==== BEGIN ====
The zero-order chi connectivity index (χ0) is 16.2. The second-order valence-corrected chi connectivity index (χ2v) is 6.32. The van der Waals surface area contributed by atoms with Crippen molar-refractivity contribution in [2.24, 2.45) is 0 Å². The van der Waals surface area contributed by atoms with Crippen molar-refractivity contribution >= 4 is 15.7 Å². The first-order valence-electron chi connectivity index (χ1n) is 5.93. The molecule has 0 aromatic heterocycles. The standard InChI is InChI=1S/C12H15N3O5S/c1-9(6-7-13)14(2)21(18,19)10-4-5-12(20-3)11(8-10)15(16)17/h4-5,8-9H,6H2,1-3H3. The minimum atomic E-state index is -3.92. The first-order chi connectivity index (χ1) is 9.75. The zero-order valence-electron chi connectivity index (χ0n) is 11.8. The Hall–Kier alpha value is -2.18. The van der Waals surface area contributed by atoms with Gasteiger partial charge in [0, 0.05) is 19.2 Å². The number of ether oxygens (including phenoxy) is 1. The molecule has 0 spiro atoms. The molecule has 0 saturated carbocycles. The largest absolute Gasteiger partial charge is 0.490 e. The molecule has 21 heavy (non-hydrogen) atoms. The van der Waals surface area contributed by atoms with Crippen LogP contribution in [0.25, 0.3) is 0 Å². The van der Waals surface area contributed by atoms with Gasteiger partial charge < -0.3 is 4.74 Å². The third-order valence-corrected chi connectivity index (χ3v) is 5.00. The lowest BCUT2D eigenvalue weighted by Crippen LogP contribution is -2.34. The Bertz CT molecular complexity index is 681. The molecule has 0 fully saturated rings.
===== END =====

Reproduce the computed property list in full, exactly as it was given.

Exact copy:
The zero-order chi connectivity index (χ0) is 16.2. The second-order valence-corrected chi connectivity index (χ2v) is 6.32. The van der Waals surface area contributed by atoms with Crippen molar-refractivity contribution in [2.24, 2.45) is 0 Å². The van der Waals surface area contributed by atoms with Crippen molar-refractivity contribution >= 4 is 15.7 Å². The first-order valence-electron chi connectivity index (χ1n) is 5.93. The molecule has 0 aromatic heterocycles. The standard InChI is InChI=1S/C12H15N3O5S/c1-9(6-7-13)14(2)21(18,19)10-4-5-12(20-3)11(8-10)15(16)17/h4-5,8-9H,6H2,1-3H3. The minimum atomic E-state index is -3.92. The first-order chi connectivity index (χ1) is 9.75. The zero-order valence-electron chi connectivity index (χ0n) is 11.8. The Hall–Kier alpha value is -2.18. The van der Waals surface area contributed by atoms with Gasteiger partial charge in [0, 0.05) is 19.2 Å². The number of ether oxygens (including phenoxy) is 1. The molecule has 0 spiro atoms. The molecule has 0 saturated carbocycles. The largest absolute Gasteiger partial charge is 0.490 e. The molecule has 21 heavy (non-hydrogen) atoms. The van der Waals surface area contributed by atoms with Crippen LogP contribution in [0.25, 0.3) is 0 Å². The van der Waals surface area contributed by atoms with Gasteiger partial charge < -0.3 is 4.74 Å². The third-order valence-corrected chi connectivity index (χ3v) is 5.00. The lowest BCUT2D eigenvalue weighted by Crippen LogP contribution is -2.34. The Bertz CT molecular complexity index is 681. The molecule has 0 fully saturated rings.